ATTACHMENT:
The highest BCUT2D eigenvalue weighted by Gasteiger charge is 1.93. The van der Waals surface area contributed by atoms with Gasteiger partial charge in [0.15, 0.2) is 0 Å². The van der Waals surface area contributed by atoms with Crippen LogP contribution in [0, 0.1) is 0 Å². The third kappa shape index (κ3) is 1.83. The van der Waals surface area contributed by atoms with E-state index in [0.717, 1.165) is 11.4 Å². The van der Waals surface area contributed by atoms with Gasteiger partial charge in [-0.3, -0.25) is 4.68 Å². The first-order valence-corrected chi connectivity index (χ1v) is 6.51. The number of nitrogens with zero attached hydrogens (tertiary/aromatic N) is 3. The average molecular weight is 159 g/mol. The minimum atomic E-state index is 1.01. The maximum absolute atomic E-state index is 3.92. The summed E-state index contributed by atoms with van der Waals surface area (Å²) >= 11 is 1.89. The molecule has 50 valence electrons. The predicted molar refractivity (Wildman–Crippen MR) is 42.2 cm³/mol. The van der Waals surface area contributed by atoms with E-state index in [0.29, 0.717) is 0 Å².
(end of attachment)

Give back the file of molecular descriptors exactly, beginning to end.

The highest BCUT2D eigenvalue weighted by Gasteiger charge is 1.93. The van der Waals surface area contributed by atoms with Gasteiger partial charge in [0.15, 0.2) is 0 Å². The van der Waals surface area contributed by atoms with Crippen LogP contribution in [0, 0.1) is 0 Å². The third kappa shape index (κ3) is 1.83. The van der Waals surface area contributed by atoms with E-state index in [0.717, 1.165) is 11.4 Å². The van der Waals surface area contributed by atoms with Gasteiger partial charge in [-0.3, -0.25) is 4.68 Å². The first-order valence-corrected chi connectivity index (χ1v) is 6.51. The number of nitrogens with zero attached hydrogens (tertiary/aromatic N) is 3. The average molecular weight is 159 g/mol. The minimum atomic E-state index is 1.01. The maximum absolute atomic E-state index is 3.92. The summed E-state index contributed by atoms with van der Waals surface area (Å²) >= 11 is 1.89. The molecule has 50 valence electrons. The predicted molar refractivity (Wildman–Crippen MR) is 42.2 cm³/mol. The van der Waals surface area contributed by atoms with E-state index in [0.29, 0.717) is 0 Å².